Decision Making in Sagittal Synostosis
Christopher D. Hughes,MD MPH1; Olivia Langa,BA2; Laura Nuzzi,BA2; Steven J. Staffa,MS3; Mark Proctor,MD2; John G. Meara,MD DMD MBA2; Ingrid M. Ganske,MD MPA2
1Division of Plastic and Craniofacial Surgery, Connecticut Children's, Hartford, CT 2 Department of Plastic and Oral Surgery,Boston Children's Hospital, Boston, MA 3 Department of Anesthesiology, Critical Care and Pain Medicine, Boston Children's Hospital
Background: Surgical correction of craniosynostosis is undertaken to address concerns about potential elevated intracranial pressure and the cranial deformity. In nonsyndromic sagittal synostosis, approximately 15% of patients have elevated intracranial pressure. The decision to operate therefore likely reflects a combination of aesthetic goals, prevention of possible brain growth restriction over time, surgeon training and experience, and parental expectations. This study examines the clinical factors that influence surgical decision making in nonsyndromic sagittal synostosis. Methods:An online survey was sent to craniofacial and neurosurgeons presenting five theoretical patients with varying severities of sagittal synostosis. For each cephalic index severity, four separate clinical scenarios were presented to assess the influence of parental concern and developmental delay on the decision to operate.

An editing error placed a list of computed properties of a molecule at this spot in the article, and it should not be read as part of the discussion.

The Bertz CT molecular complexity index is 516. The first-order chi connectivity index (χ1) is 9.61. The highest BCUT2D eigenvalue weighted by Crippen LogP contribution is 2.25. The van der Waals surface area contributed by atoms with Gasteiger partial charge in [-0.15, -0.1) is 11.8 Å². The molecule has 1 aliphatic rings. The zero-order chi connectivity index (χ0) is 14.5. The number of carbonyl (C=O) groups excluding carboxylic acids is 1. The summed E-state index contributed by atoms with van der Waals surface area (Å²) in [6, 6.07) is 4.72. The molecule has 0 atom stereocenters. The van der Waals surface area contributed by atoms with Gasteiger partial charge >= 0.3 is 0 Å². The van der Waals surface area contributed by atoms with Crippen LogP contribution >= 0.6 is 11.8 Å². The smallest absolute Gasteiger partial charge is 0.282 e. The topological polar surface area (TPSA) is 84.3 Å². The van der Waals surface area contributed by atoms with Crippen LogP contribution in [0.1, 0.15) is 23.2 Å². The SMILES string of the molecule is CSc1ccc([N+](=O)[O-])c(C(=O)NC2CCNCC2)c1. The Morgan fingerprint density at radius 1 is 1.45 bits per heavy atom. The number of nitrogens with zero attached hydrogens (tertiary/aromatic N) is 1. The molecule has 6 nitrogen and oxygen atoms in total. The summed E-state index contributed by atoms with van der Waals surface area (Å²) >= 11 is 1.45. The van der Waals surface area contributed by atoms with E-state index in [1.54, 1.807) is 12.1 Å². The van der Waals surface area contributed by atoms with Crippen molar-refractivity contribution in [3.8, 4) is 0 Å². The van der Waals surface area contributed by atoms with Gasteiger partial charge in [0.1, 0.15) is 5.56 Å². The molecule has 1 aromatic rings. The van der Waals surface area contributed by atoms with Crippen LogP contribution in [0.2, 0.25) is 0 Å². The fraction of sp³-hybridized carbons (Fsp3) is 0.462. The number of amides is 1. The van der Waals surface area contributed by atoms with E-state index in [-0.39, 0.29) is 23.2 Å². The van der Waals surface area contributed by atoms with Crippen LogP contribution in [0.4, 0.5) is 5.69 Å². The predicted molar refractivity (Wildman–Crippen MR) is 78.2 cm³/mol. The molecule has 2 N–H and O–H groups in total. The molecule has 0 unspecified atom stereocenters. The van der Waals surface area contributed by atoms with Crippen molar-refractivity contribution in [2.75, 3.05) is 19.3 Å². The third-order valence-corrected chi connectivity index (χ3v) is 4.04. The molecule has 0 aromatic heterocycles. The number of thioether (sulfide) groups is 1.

Results: Fifty-six surveys were completed (response rate=28%). Participants were predominantly from North America (57%), had over ten years of experience (75%), and performed over 20 craniosynostosis procedures annually (50%). Thirty percent of respondents indicated they would operate regardless of head shape and without clinical and/or parental concern. Head shape was the greatest predictor of decision to operate (p<0.05).
Conclusion: There was a low rate of systemic and local complications with no bleeding complications. The rate of hypersensitivity reaction to cyanoacrylate glue was 23%. All patients were treated with a steroid course and anti-inflammatory medications without significant long-term complication. Overall, varicose vein interventions in the elderly are safe and effective in the outpatient, community setting.
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